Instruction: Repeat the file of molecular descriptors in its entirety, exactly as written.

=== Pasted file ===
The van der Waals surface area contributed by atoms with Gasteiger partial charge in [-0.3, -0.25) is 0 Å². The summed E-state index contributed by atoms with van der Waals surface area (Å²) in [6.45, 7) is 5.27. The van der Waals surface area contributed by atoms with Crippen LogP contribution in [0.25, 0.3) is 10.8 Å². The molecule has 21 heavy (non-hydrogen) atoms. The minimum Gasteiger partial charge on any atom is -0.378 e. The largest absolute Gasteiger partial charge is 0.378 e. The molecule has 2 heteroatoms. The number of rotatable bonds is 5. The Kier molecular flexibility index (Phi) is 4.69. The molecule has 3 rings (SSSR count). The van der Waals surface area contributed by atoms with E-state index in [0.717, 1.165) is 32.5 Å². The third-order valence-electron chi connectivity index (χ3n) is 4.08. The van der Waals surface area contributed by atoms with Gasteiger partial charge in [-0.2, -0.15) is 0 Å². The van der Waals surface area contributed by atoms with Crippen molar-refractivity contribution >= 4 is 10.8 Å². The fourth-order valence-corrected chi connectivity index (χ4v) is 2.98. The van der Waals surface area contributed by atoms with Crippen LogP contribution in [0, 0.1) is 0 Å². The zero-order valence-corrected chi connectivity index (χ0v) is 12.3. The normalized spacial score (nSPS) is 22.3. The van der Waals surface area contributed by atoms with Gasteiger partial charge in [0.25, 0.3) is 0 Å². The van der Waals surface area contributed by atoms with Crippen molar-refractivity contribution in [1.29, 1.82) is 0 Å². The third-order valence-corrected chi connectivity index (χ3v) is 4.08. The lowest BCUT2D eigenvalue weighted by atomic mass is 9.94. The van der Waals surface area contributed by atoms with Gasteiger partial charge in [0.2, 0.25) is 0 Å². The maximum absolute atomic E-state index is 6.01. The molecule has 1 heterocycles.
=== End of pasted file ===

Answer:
The van der Waals surface area contributed by atoms with Gasteiger partial charge in [-0.3, -0.25) is 0 Å². The summed E-state index contributed by atoms with van der Waals surface area (Å²) in [6.45, 7) is 5.27. The van der Waals surface area contributed by atoms with Crippen LogP contribution in [0.25, 0.3) is 10.8 Å². The molecule has 21 heavy (non-hydrogen) atoms. The minimum Gasteiger partial charge on any atom is -0.378 e. The largest absolute Gasteiger partial charge is 0.378 e. The molecule has 2 heteroatoms. The number of rotatable bonds is 5. The Kier molecular flexibility index (Phi) is 4.69. The molecule has 3 rings (SSSR count). The van der Waals surface area contributed by atoms with E-state index in [0.717, 1.165) is 32.5 Å². The third-order valence-electron chi connectivity index (χ3n) is 4.08. The van der Waals surface area contributed by atoms with Gasteiger partial charge in [-0.2, -0.15) is 0 Å². The van der Waals surface area contributed by atoms with Crippen molar-refractivity contribution >= 4 is 10.8 Å². The fourth-order valence-corrected chi connectivity index (χ4v) is 2.98. The van der Waals surface area contributed by atoms with Crippen LogP contribution in [0, 0.1) is 0 Å². The zero-order valence-corrected chi connectivity index (χ0v) is 12.3. The normalized spacial score (nSPS) is 22.3. The van der Waals surface area contributed by atoms with Gasteiger partial charge in [0.25, 0.3) is 0 Å². The van der Waals surface area contributed by atoms with Crippen molar-refractivity contribution in [1.29, 1.82) is 0 Å². The third-order valence-corrected chi connectivity index (χ3v) is 4.08. The lowest BCUT2D eigenvalue weighted by atomic mass is 9.94. The van der Waals surface area contributed by atoms with Gasteiger partial charge in [0.2, 0.25) is 0 Å². The maximum absolute atomic E-state index is 6.01. The molecule has 1 heterocycles.